18 Years: Lured by Limp Bizkit

18 years ago today, a 16-year-old boy drove an hour in his Dodge Avenger just to meet a 16-year-old girl he heard might still be at a Starbucks with friends. He was quiet and shy. She less so but still naively nervous. Bubbling with anxiety, he asked her if she liked the hit song “Nookie” by Limp Bizkit, saying that his car’s two 12-inch subwoofers made the song sound particularly good. She obliged. That evening, they began dating.

He would pick her up from her all-girls high school after leaving his all-boys school in the afternoons, his emerald green car thumping with bass-heavy music (ex: Old Dirty Bastard’s “Got Your Money” or DMX’s “Party Up”), the tan interior smelling of “Desert Jasmine” car air freshener. Santana and Rob Thomas’ “Smooth” regularly on the CD deck as she opened the car door, because he knew it was her favorite song. Pubescent faces beaming, bellies full of butterflies, they’d drive off in their school uniforms. Just happy to be together.

18 years later, they have three kids and nearly two decades of shared memories. They have spent more of their lives as a couple than not.

Through relationship turmoil, family discord, multiple deaths anticipated and not, college searches, job hunts, interstate moves, wedding planning, health hurdles, career shifts, infertility battles, surprise babies, labor and delivery traumas, child-rearing beauty and stressors, lay-offs, allergy discoveries, dietary shifts, surgeries, and countless precious and challenging life experiences they stayed together.

How? They were best friends and made sure to reconnect regularly by spending time together, whether it be watching a favorite TV show or just chatting on the back deck. And they laughed every. Single. Day.


Who knew two 16-year-olds could make a good decision?


Who knew we’d make it?


Happy dating anniversary, The Hubs!


Birthdays and Birth Days

When I was little, birthdays were filled with cake, gifts, and excitement. Days crossed off of calendars, years broken into quarters in anticipation of getting older; experiencing a birthday was magical. Each added year opened new doors, new possibilities. Birthdays were brimming with novelty.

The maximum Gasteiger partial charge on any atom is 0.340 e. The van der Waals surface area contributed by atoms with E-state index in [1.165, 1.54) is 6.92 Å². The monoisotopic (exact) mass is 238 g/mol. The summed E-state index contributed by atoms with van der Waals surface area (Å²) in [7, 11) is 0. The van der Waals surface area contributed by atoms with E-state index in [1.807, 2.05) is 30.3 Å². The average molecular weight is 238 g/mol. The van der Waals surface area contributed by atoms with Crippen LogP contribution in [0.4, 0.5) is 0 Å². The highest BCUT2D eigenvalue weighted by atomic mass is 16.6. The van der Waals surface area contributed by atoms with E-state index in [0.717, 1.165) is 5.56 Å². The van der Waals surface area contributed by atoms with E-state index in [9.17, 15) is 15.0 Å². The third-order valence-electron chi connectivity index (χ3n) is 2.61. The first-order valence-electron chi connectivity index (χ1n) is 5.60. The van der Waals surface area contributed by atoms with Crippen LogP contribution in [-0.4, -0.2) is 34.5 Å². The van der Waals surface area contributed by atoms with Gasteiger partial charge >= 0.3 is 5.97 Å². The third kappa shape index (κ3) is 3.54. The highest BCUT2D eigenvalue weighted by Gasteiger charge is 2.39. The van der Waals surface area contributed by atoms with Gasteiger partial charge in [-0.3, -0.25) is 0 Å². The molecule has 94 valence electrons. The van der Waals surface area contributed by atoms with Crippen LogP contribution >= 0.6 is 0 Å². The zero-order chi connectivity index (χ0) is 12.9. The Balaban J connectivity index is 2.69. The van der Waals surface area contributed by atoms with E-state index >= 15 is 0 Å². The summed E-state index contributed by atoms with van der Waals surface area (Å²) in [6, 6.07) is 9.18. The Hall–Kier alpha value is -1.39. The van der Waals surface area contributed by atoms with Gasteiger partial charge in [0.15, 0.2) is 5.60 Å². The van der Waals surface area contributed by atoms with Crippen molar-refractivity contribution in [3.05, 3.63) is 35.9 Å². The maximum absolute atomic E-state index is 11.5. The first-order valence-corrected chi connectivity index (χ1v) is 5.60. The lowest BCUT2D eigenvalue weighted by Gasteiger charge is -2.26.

Then, somewhere in the awkward gap between 18 and 21, when you’re not quite an adult but not quite a child, the luster began to fade from birthdays. They weren’t as exciting or so feverishly anticipated. They were nice days but nothing like the celebratory events of childhood.

When I became a mother, when I birthed my own children, I saw birthdays from an entirely new vantage point. Sure, there was the drama of labor and delivery, and — yes — there were the pains of healing, but it was the gravity of the day, the reverberating impact of each child’s birth day that was finally clear to me. The changes each child brought to my life and to me were astounding.

The love one feels as a mother is unparalleled. One simply cannot fathom such a level of devotion and awe until one is a mother. Each child’s birth day allowed me to experience that tidal wave of terrifyingly powerful love over again. My heart had developed a seemingly superhuman power of filling beyond capacity with love, time and time again.

As the anniversary of these birth days circled around, I processed my children’s growth with a mixture of gratitude, anxiety, and mourning. I was blessed to have healthy, happy, thriving children. I was anxious about the future, as uncertainty is unsettling even when the path is beautiful. I was mournful because with each added year, with each developmental milestone, my children stepped further from me and deeper into the outside world.

Now, as a mother, I experience my own birthday differently. Instead of feeling the childhood excitement of self-celebration, I feel a sense of gracious reflection and thankfulness. It is only now that I understand that what is my birthday to me is the anniversary of my own mother’s first birth day… the day that changed her life and self, just as #1’s birth day forever changed me.

Happy birth day, Mom!